It was not even an issue for much of the left bank of the institutional trench; it was just the top corner of the teachers desk – which incidentally He never once sat at, for obvious reasons standing centre, in the beloved and cool shade of the other 80 percent of the warzone of quiet ignorance and brilliant conjecture of young minds, which somehow surmised my place in the whole of things- skinny, quiet, and usually somehow on the fringe, mature student in the hottest little corner of the room, wondering on that fateful morning when silence killed the battlefield all over- even (and be assured to my shock) my own lips couldn’t find it- the name of the town or state or city of the days short story. And there he was, finally exasperated with months of only a couple students answering the bulk of the questions, and ready to blow his top. They had finally done the impossible with their silence: they had broken the sunny demeanour and light hearted kindness of Grampa Santa. But first, a lesson in the history, short as it had been, yet excruciatingly long for me, of that very quiet front.

As established, I was older than most 2nd years, having doddled a bit with my course load and not entered University until 27. And I have always been thin, and quiet. And fair skinned. One might even hazard the term, “red haired and freckled”. There we have my state, and of course here we are  at my predicament; the sunny corner of short story class taught by coolly shaded Grand-Pa Santa, who just happened to be a naturally gifted teacher of one of  my fondest subjects, as though the torture of basking in the rising sun, magnified by double pained Atlantic ocean style windows. Already born quiet and thin, it seemed my lot to waste away in sweat during what should have been a joyous traversing of the hollows of literature. I should have been as free as that biplane pilot in the Alice Munro story, but instead I was stranded, with only one calming source of hope- the man himself.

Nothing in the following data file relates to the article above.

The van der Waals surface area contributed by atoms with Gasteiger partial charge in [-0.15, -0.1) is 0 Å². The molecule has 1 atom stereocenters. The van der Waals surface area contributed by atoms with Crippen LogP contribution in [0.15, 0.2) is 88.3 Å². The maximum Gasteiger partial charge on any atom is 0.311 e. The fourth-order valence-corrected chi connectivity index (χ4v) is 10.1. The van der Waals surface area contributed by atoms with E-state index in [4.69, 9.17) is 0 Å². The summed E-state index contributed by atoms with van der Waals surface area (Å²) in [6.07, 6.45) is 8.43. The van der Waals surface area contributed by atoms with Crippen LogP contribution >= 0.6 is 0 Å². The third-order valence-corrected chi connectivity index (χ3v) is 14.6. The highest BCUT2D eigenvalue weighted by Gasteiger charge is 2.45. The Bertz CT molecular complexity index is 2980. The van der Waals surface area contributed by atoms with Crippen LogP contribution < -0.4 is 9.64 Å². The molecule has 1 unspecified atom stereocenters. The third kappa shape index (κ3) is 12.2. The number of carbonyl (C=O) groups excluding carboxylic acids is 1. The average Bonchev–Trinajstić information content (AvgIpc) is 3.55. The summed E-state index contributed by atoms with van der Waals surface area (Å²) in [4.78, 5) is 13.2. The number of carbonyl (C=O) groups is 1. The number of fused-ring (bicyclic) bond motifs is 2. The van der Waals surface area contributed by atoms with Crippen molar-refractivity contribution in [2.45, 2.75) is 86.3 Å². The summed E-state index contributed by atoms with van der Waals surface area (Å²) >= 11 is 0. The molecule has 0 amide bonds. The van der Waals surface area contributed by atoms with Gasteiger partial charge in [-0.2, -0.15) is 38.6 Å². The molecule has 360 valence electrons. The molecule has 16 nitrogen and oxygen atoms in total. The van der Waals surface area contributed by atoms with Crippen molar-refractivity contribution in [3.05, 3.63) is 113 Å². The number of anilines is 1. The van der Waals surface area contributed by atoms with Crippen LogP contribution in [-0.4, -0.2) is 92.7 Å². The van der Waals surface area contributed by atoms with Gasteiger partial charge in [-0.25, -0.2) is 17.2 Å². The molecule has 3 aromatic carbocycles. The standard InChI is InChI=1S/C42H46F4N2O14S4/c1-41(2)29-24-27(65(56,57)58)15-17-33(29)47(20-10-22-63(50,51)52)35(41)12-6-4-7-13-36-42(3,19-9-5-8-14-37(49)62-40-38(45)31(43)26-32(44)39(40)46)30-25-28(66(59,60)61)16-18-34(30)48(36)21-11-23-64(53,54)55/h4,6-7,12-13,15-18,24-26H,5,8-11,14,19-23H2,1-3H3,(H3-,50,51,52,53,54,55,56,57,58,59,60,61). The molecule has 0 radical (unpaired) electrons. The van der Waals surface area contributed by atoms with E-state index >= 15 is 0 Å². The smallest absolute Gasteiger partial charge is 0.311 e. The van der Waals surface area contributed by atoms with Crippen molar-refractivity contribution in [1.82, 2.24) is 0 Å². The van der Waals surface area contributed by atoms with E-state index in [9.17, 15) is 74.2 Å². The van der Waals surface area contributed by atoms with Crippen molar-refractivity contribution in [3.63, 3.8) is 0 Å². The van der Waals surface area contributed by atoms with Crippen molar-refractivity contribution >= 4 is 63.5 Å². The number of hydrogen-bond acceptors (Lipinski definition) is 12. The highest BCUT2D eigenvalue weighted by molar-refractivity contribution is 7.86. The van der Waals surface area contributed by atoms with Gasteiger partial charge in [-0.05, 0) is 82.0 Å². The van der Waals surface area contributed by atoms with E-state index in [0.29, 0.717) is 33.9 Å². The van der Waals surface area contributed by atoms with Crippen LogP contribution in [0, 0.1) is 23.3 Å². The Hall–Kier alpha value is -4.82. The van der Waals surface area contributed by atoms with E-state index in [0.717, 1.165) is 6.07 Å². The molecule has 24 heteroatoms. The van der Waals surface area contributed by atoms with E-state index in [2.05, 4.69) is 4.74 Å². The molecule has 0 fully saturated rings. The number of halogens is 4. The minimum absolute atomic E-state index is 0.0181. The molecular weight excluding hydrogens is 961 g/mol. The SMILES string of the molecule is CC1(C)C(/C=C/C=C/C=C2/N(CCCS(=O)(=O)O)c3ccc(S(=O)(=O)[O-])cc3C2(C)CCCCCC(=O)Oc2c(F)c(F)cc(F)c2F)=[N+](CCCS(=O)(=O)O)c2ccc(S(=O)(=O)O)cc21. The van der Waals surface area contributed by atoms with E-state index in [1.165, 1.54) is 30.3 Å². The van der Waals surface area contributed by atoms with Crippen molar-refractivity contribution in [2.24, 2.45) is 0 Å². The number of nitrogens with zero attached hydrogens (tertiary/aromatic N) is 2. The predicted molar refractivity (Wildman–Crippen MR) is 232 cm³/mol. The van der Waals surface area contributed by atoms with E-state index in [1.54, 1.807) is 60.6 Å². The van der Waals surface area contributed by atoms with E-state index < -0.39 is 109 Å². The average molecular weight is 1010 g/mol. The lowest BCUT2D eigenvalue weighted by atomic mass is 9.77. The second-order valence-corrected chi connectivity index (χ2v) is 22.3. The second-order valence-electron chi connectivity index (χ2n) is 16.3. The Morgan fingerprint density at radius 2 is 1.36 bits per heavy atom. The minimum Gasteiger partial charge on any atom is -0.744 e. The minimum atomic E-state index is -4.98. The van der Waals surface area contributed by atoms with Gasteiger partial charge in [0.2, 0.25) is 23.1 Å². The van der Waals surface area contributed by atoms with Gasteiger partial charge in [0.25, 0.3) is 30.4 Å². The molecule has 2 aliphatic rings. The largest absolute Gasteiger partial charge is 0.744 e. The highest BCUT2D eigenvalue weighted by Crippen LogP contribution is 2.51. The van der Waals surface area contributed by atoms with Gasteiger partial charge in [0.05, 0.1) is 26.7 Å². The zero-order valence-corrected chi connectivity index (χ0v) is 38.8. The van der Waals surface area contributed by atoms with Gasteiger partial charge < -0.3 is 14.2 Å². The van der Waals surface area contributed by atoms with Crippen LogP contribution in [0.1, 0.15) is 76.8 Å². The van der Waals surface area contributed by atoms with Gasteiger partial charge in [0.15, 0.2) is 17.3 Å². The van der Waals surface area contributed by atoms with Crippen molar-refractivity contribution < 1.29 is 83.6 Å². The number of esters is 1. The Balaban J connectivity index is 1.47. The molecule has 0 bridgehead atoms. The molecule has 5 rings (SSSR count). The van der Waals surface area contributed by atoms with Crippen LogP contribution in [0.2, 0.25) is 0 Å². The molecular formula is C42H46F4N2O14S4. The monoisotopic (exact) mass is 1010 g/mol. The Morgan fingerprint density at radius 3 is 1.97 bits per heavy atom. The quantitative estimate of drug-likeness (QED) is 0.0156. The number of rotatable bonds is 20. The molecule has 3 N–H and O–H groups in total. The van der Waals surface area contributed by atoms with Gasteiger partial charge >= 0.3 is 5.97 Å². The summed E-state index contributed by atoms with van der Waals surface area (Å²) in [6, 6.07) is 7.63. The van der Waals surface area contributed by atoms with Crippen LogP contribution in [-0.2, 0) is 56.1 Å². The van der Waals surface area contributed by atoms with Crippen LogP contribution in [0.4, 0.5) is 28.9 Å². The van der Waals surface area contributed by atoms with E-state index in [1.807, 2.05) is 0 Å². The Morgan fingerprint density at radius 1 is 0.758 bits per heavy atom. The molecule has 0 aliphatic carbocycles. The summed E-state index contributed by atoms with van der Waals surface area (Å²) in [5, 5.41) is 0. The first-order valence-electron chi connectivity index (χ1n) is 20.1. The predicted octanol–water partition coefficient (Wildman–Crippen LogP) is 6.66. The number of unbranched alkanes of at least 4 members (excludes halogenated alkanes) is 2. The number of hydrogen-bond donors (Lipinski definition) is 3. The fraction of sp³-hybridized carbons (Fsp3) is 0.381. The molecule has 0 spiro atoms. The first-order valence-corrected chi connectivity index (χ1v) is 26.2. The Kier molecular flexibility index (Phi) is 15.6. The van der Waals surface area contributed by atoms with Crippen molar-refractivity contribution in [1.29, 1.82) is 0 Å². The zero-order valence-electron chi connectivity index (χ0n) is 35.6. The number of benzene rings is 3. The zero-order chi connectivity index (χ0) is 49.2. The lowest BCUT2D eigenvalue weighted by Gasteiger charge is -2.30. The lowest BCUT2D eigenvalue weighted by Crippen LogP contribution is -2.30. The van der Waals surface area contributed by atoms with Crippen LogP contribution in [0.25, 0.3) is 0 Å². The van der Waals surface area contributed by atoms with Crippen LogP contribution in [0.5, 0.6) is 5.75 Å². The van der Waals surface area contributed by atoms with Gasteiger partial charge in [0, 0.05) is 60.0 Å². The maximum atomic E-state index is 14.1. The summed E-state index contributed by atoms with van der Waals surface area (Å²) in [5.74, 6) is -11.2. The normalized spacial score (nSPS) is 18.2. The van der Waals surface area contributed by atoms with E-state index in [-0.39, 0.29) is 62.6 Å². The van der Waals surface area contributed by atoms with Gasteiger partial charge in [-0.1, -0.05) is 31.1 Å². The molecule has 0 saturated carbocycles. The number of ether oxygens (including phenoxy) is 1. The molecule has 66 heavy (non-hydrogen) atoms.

Every once in awhile his Newfoundland accent washed up, quite intentionally mind you, and yet he didn’t do it haphazardly. It was so sparse, see.  And He used it to both drive a point home and restate a previously “properly enunciated” version of the same sentence.

“So…what’s ‘dis all about”. “Now, what in god’s name is Poe on about with dis passage”.

That was part of the charm I guess. He already emulated Gramps, now he occasionally became the old man when he was on the piss. For like Him, Gramps could manage mainland elocution just fine- if he chose to do so. Unlike many younger teachers, he didn’t waste time trying to win the affections of his students either. And to me that was respectful of him, the profession and us most importantly- to be an ambassador of learning, a Captain of the written word as it were, this is an honourable title in my opinion, and it’s one that needn’t wilt or waiver in the face of modern youth’s expectations of “new wave” teaching. Rather than capitulation, we got these wonderfully crafted excursions into the jungles of each authors mind and life- we became enthralled by osmosis- myself perhaps also some photosynthesis- of being in his well laid path. We were safe from many things, though. We wouldn’t be spoiled. Fooled into thinking it was easy to navigate a great short story. Imbued with the notion that stand up comedy and lecturing university are one in the same. No Sir.